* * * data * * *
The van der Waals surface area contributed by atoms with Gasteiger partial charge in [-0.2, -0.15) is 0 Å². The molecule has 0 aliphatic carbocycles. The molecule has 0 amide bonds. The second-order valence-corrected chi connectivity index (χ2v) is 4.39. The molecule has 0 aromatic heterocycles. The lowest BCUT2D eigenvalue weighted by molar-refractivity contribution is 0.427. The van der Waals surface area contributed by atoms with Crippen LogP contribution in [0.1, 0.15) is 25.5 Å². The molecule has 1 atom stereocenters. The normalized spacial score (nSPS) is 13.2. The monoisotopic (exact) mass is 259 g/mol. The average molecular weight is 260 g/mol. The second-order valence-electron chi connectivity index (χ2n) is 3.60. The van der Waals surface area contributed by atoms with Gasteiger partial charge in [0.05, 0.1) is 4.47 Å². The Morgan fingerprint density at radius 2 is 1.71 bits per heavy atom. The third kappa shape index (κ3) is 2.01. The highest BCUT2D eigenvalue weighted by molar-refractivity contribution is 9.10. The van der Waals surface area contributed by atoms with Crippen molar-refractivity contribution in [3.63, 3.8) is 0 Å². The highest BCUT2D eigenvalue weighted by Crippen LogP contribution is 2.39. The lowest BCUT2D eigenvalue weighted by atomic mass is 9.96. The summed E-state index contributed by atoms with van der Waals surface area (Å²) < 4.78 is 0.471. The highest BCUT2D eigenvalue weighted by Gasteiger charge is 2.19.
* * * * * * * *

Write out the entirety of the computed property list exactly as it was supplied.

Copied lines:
The van der Waals surface area contributed by atoms with Gasteiger partial charge in [-0.2, -0.15) is 0 Å². The molecule has 0 aliphatic carbocycles. The molecule has 0 amide bonds. The second-order valence-corrected chi connectivity index (χ2v) is 4.39. The molecule has 0 aromatic heterocycles. The lowest BCUT2D eigenvalue weighted by molar-refractivity contribution is 0.427. The van der Waals surface area contributed by atoms with Crippen LogP contribution in [0.1, 0.15) is 25.5 Å². The molecule has 1 atom stereocenters. The normalized spacial score (nSPS) is 13.2. The monoisotopic (exact) mass is 259 g/mol. The average molecular weight is 260 g/mol. The second-order valence-electron chi connectivity index (χ2n) is 3.60. The van der Waals surface area contributed by atoms with Gasteiger partial charge in [0.05, 0.1) is 4.47 Å². The Morgan fingerprint density at radius 2 is 1.71 bits per heavy atom. The third kappa shape index (κ3) is 2.01. The highest BCUT2D eigenvalue weighted by molar-refractivity contribution is 9.10. The van der Waals surface area contributed by atoms with Crippen molar-refractivity contribution in [3.63, 3.8) is 0 Å². The highest BCUT2D eigenvalue weighted by Crippen LogP contribution is 2.39. The lowest BCUT2D eigenvalue weighted by atomic mass is 9.96. The summed E-state index contributed by atoms with van der Waals surface area (Å²) < 4.78 is 0.471. The highest BCUT2D eigenvalue weighted by Gasteiger charge is 2.19.